Country star's emotional turn

Share this story

Growing up in a musical, country-loving family meant that Jayne Denham was destined to one day grace the stage. Over the past six years, the songstress has made a name for herself in the Australian country music industry and now she’s back and ready to rock with her third album.

Denham, who has had a string of top 10 hits on the country music charts, will release her latest record ‘Renegade’ at Rooty Hill RSL on Saturday, April 13.

Fans should gear up for a big party, with Denham promising an exciting night.

“The album launch I’ve been putting my heart and soul into, people that have seen my shows know they’re so high energy, I’m all about entertainment and giving the people as much fun as they can possibly have,” she said.

‘Renegade’ follows Denham’s two previous releases ‘Sudden Change in the Weather’ and ‘Shake This Town’ both of which had a strong, country-rock sound and lyrics that embraced the Aussie outback.

In her latest offering, Denham stays true to her country background while also playing with different genres and moods.
The album’s lead single ‘Shelter’, a slow and melodic ballad, has surprised fans that are used to Denham’s rock-based repertoire.

“I wasn’t sure how they’d react to me bringing out something really different but I thought, ‘well hey, the album’s called Renegade, if you’re going to go renegade why not start with something they’re not expecting’, which was a little bit cheeky but that’s the whole idea of the album really,” she said.

“I’ve got to admit, I got the most incredible reaction from people just saying how it was so nice to hear me sing a different style and I’ve had eight singles out on radio previously and eight video clips and they were pretty much country rock so this shows another side of what I do.”

Beyond being a crowd-pleaser, ‘Shelter’ is a very personal song for Denham, who rates it as her favourite track from ‘Renegade’.

“I’d never ever done a love song before so that was really fun to put that down on paper,” she said.

Although the album’s lead single may be a heartfelt ballad, its other tracks are classic country rock, inspired by the big, heavy riffs of Australian pub rock anthems.

Denham was also motivated by the changes she saw in the Australian country music scene over the past few years.

“It was a natural progression I think, from five years ago when I started, the sound of country music has changed so I’ve tried to keep up with that but also keep it my flavour,” she said.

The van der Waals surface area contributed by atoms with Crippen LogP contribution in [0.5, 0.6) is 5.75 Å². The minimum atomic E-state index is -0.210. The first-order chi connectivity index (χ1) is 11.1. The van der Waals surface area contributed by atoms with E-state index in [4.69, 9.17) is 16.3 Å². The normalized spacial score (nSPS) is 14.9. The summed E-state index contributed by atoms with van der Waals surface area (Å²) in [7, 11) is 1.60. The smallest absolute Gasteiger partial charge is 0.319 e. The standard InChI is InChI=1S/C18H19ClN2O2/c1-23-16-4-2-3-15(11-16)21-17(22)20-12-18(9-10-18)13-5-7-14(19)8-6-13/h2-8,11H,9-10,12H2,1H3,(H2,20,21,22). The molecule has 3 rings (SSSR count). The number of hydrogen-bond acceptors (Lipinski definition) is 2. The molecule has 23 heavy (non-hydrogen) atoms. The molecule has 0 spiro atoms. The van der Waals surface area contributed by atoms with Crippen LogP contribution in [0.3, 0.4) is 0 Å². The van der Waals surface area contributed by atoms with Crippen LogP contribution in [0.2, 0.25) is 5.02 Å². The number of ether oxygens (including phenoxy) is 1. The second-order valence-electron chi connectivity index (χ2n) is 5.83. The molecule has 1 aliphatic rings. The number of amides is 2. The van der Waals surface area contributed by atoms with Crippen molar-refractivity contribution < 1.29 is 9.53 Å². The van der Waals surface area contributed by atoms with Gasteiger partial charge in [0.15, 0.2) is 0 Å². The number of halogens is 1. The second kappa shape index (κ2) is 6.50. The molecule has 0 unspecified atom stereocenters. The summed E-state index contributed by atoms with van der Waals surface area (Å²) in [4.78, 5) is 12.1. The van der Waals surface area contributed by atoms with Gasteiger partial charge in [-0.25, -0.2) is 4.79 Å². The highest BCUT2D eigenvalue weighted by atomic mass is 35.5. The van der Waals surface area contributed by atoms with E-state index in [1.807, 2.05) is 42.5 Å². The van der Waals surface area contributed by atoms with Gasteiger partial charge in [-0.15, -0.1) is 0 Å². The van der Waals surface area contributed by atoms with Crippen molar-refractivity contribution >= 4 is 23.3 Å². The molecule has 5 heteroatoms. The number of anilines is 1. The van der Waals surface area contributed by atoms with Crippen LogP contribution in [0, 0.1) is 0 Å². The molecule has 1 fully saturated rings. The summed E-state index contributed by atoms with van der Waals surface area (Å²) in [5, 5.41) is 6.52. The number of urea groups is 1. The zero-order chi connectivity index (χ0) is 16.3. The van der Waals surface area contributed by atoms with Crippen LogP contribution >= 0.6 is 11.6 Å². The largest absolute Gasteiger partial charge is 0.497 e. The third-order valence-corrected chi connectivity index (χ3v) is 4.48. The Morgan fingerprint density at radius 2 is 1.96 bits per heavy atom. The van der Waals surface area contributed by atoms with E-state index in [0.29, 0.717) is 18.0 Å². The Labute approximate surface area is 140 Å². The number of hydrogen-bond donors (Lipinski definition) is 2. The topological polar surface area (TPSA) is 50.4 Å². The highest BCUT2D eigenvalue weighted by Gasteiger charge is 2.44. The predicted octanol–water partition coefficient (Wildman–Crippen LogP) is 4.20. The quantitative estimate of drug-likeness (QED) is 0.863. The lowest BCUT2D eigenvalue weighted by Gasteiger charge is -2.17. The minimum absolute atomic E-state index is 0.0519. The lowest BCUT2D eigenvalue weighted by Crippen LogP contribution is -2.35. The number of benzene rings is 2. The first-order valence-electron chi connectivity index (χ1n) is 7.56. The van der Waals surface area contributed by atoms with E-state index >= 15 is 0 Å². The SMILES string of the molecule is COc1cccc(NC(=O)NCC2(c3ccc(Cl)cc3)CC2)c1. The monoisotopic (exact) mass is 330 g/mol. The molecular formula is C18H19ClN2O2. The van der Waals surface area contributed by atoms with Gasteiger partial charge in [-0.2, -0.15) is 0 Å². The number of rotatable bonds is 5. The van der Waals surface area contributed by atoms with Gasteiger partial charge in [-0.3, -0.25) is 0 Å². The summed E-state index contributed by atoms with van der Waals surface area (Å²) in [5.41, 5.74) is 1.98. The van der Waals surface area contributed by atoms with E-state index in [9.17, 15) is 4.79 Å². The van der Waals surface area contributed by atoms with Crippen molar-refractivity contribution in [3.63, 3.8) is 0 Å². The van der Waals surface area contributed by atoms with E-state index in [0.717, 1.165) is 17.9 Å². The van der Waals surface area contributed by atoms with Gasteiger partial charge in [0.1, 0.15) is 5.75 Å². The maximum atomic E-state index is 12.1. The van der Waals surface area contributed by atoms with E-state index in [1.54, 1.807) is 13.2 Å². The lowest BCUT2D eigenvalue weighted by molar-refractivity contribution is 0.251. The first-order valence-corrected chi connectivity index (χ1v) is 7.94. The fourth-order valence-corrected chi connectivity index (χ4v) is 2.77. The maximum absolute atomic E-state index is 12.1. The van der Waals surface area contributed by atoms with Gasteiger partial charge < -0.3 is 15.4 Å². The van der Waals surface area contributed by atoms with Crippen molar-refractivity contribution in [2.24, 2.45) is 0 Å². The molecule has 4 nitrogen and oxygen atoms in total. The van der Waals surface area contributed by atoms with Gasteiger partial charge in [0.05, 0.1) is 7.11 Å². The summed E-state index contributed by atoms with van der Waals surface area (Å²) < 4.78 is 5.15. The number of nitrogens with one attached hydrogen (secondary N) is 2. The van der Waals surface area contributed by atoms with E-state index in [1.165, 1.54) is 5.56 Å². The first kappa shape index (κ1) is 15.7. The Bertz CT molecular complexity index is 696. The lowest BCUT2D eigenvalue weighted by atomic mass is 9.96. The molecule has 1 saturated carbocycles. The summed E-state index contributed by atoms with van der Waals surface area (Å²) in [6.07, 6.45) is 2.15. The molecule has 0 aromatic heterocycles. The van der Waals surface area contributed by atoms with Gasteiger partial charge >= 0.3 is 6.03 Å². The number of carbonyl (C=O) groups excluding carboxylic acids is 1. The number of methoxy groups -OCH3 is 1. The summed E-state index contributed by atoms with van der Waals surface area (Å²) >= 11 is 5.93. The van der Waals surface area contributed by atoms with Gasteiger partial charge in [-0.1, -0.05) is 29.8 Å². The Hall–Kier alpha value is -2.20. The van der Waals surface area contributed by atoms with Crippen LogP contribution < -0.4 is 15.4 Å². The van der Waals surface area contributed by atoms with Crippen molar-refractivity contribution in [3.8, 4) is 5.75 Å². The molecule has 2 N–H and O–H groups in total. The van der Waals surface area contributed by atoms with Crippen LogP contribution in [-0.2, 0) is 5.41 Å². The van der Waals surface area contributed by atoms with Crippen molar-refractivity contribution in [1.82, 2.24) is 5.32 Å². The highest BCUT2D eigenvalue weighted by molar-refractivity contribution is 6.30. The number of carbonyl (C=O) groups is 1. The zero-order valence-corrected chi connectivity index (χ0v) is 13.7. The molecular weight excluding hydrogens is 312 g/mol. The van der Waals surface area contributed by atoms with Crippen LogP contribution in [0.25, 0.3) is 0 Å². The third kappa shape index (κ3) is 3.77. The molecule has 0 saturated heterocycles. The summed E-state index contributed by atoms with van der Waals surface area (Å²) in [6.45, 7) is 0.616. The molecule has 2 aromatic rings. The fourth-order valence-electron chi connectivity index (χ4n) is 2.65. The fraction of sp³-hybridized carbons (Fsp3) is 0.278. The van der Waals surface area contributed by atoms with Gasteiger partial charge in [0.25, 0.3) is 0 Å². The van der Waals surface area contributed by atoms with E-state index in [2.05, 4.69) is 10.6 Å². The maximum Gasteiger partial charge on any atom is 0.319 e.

Despite being born into a family of music-lovers and first taking the stage at five-years-old, Denham never had plans of stardom when she was younger.

After playing in bands and travelling through Europe and America as a backing singer, she returned home and began writing country songs for fun.

“It kind of came by default, I just literally wrote some country songs for my mum and dad for Christmas… purely just for fun and then some producers got a hold of it and my first record was recorded. The rest is history,” she said.

From those humble beginnings, Denham has gone on to a contract with a major record label and collaborating with some of the music industry’s biggest names including award-winning producer Garth Porter and pop-rock star Shannon Noll, who co-wrote the duet ‘Beyond These City Lights’.

Success and fame has not changed Denham, who still keeps in contact with fans via social media – although she admits that she occasionally struggles to remember her online friends when they meet in person.

“I have to say, the funny thing that happens is everyone talks to you on Facebook and then they meet you at a gig and they think you know who they are… but their profile picture might be a car,” she joked.

“I’m really proactive on my Facebook and Twitter, I think it’s fun to talk to all the fans and tell them all the adventures I’m on.”
Most country musicians dream of performing in the USA but Denham would rather conquer her homeland than go abroad.

“You know, some people have aspirations of going to Nashville but for me I just want to be able to fly the flag of Australian country music,” she said.

Share this story